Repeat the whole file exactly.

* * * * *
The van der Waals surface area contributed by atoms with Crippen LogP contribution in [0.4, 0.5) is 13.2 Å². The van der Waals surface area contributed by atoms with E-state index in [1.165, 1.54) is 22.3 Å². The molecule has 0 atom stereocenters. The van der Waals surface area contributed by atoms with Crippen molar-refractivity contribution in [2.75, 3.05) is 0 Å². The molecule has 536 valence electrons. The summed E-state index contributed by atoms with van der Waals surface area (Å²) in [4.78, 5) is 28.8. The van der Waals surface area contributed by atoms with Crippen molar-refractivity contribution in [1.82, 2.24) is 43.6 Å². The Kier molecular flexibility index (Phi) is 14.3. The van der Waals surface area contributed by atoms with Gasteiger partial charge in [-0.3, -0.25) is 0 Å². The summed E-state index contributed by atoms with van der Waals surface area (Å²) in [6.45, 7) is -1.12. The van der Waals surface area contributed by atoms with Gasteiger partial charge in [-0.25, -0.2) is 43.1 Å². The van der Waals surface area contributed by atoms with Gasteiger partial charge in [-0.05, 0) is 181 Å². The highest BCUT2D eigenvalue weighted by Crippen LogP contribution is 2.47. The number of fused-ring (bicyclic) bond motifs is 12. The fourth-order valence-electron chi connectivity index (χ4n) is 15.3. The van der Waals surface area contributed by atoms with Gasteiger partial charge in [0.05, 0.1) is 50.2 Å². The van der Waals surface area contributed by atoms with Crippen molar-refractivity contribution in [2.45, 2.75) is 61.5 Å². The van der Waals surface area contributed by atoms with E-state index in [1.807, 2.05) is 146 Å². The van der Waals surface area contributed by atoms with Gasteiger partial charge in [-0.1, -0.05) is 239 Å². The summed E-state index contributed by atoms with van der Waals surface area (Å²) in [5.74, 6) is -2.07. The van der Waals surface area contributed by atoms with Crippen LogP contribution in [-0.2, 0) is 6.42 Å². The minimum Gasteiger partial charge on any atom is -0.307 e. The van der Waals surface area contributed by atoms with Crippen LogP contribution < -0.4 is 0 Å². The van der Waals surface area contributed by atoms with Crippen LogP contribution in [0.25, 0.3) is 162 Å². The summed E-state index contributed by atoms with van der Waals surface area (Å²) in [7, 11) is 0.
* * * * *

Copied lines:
The van der Waals surface area contributed by atoms with Crippen LogP contribution in [0.4, 0.5) is 13.2 Å². The van der Waals surface area contributed by atoms with E-state index in [1.165, 1.54) is 22.3 Å². The molecule has 0 atom stereocenters. The van der Waals surface area contributed by atoms with Crippen molar-refractivity contribution in [2.75, 3.05) is 0 Å². The molecule has 536 valence electrons. The summed E-state index contributed by atoms with van der Waals surface area (Å²) in [4.78, 5) is 28.8. The van der Waals surface area contributed by atoms with Crippen molar-refractivity contribution in [1.82, 2.24) is 43.6 Å². The Kier molecular flexibility index (Phi) is 14.3. The van der Waals surface area contributed by atoms with Gasteiger partial charge in [-0.3, -0.25) is 0 Å². The summed E-state index contributed by atoms with van der Waals surface area (Å²) in [6.45, 7) is -1.12. The van der Waals surface area contributed by atoms with Gasteiger partial charge in [-0.25, -0.2) is 43.1 Å². The van der Waals surface area contributed by atoms with Gasteiger partial charge in [-0.05, 0) is 181 Å². The highest BCUT2D eigenvalue weighted by Crippen LogP contribution is 2.47. The number of fused-ring (bicyclic) bond motifs is 12. The fourth-order valence-electron chi connectivity index (χ4n) is 15.3. The van der Waals surface area contributed by atoms with Gasteiger partial charge in [0.05, 0.1) is 50.2 Å². The van der Waals surface area contributed by atoms with Crippen molar-refractivity contribution in [2.45, 2.75) is 61.5 Å². The van der Waals surface area contributed by atoms with E-state index in [1.807, 2.05) is 146 Å². The van der Waals surface area contributed by atoms with Gasteiger partial charge in [-0.1, -0.05) is 239 Å². The summed E-state index contributed by atoms with van der Waals surface area (Å²) in [5.74, 6) is -2.07. The van der Waals surface area contributed by atoms with Crippen LogP contribution in [-0.2, 0) is 6.42 Å². The minimum Gasteiger partial charge on any atom is -0.307 e. The van der Waals surface area contributed by atoms with Crippen LogP contribution < -0.4 is 0 Å². The van der Waals surface area contributed by atoms with Crippen LogP contribution in [0.25, 0.3) is 162 Å². The summed E-state index contributed by atoms with van der Waals surface area (Å²) in [7, 11) is 0.